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    50 cards with 3 copies sounds interesting, thats something that I was honestly thinking about also. It opens some more strategies and possibilities. I do find those predictable turns bit annoying, like Turn 5 Mind Control/ Tidal Wave and so on. I got used to the old format, but maybe its time to have some changes and bring something new and fresh into the game. Also, it is pretty hard to build a smaller deck with those enourmous number of cards that we have and will get in the future. Especially a tribe themed deck. Sure, one big deck won the WC, but that was a speciffic occasion, it was well thought and made for speciffic meta.
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  4. #4
    Junior Member Piercing Serenity's Avatar
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    I don't think messing with the consistency of the decks would be the best idea. In practice, I think that people would feel that their games are even more dependent on luck than they currently are (Which you could argue is a good or bad thing), providing some NPE.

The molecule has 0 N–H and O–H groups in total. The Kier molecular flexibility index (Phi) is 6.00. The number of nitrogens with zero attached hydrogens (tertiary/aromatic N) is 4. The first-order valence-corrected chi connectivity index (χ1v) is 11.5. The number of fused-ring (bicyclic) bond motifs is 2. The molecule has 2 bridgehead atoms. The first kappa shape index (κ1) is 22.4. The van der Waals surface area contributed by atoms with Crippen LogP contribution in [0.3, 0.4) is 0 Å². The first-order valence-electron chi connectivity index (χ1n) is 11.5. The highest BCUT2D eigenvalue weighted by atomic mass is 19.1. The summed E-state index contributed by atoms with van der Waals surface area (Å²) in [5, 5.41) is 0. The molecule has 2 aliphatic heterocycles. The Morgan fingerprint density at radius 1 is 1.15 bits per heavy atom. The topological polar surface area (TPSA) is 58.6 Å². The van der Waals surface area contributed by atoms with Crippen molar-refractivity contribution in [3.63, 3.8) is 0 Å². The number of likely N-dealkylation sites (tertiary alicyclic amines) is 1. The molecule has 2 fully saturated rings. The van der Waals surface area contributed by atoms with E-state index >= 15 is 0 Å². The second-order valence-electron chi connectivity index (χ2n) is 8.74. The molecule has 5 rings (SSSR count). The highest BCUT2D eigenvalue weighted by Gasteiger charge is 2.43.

I think a better option would be to introduce stronger allies that are reflective of the power that 3c allies bring to the table. Barring that, I would introduce cards that leveraged the number of cards one put in their deck. Perhaps an ally that removes an additional copy of a card it kills in combat from the deck of deceased ally. Or a spell that allows you to pay the resource value of a card in play to remove a copy of that card from the opposing player's deck or hand.

    In sum, I don't think that taking away features is a great idea. It is sometimes necessary, but I think that there are more desirable options before we get to that point. If we give players more options to leverage the consistency of their opponent's deck, and combine that by decreasing global deck frequency by raising the minimum card limit, I think we would see a lot more consideration for the value of cards. As an added bonus, the meta would likely shift towards cards of higher cost, as they would have more lasting board presence.